We as minorities have a lot of muscle; we have power. Along this vein, let's remember Theodore Roosevelt: "Power undirected by high purpose spells calamity; and high purpose by itself is utterly useless if the power to put it into effect is lacking." High purpose has always been available. Power is in our hands. It's time to put these two together; it's time to combat the GIVEUS disease with a big shot of UPTOME antidote.

As we think, so we are. If I think I'm oppressed, then I am. If I think I have no opportunity, then I don't. If I think I'm a loser, how can I win? If I see others through my eyes of self-deception, how can I make a positive contribution? If we are to be respected and heard, we must first respect ourselves and listen. We must take a stand against our GIVEUS attitudes. We must convince ourselves that it is not the fault of "society" - we are society. We need to understand that it is not the fault of the teachers or of the school system if we don't learn; an unwilling pupil, with uncaring parents, will fail to learn even if under the tutelage of Jesus Himself. It is not always "those people" who deny us jobs; it is we who deny ourselves the possibilities by not being prepared - why must someone give me a job if I have nothing to offer in return?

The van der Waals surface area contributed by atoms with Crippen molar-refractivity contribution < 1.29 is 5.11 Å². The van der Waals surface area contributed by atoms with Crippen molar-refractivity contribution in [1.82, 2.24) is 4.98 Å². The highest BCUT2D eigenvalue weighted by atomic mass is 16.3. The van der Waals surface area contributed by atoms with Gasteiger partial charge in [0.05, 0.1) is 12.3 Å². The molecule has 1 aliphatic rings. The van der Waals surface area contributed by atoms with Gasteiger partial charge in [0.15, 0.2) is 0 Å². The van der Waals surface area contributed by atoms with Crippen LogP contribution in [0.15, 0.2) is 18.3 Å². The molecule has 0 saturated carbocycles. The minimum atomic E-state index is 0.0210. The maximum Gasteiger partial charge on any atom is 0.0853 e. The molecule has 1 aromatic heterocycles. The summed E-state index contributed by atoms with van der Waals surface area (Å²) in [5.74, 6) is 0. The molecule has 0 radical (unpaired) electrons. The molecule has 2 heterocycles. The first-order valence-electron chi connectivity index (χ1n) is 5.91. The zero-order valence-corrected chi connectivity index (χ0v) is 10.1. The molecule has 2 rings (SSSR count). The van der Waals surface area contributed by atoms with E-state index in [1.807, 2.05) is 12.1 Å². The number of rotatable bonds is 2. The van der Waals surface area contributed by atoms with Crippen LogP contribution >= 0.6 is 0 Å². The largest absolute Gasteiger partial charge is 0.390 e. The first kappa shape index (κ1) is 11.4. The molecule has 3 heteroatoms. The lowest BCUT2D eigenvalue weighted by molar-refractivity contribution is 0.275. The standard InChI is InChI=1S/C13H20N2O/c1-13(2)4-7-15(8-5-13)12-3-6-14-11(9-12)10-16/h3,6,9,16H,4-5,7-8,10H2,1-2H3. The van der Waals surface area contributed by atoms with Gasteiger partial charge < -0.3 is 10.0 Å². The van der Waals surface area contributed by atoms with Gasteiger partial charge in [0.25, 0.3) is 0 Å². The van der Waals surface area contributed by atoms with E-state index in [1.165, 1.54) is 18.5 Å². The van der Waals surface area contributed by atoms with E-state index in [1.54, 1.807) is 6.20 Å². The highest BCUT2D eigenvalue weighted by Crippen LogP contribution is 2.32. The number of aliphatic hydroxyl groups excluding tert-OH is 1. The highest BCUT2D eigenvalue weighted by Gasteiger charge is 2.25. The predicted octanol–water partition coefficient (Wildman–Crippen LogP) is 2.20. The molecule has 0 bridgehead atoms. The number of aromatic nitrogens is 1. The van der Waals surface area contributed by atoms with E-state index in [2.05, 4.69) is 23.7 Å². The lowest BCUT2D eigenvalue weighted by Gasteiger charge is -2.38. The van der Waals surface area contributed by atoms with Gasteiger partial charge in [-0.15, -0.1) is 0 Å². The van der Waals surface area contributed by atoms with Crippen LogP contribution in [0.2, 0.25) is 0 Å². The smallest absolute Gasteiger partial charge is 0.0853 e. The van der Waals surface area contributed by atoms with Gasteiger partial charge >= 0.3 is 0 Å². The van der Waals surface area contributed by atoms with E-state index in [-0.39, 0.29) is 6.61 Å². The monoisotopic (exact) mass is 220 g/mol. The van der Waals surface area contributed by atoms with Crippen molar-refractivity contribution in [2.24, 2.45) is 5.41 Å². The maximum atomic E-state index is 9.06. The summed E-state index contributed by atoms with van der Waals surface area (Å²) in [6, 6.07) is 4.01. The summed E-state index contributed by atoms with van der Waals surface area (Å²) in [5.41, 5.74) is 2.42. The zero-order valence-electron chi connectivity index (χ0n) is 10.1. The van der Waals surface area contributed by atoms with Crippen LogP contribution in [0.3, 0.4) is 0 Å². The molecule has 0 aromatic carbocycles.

We need to transfer our energies from GIVEUS to UPTOME. You don't like your life? Do something about it! Whoopie Goldberg got herself off the welfare lines years ago. She didn't say "give me," but rather made a stand, set goals, envisioned dreams, had faith and persistence, prepared herself, worked hard, and attained success. I am what I am because I choose to be so. If I don't like the negative labels people have put on me, then I must show that I am not deserving of negative labels. The world is definitely in a mess and I would like to change it, but if I am to do that, I must first change the man in the mirror.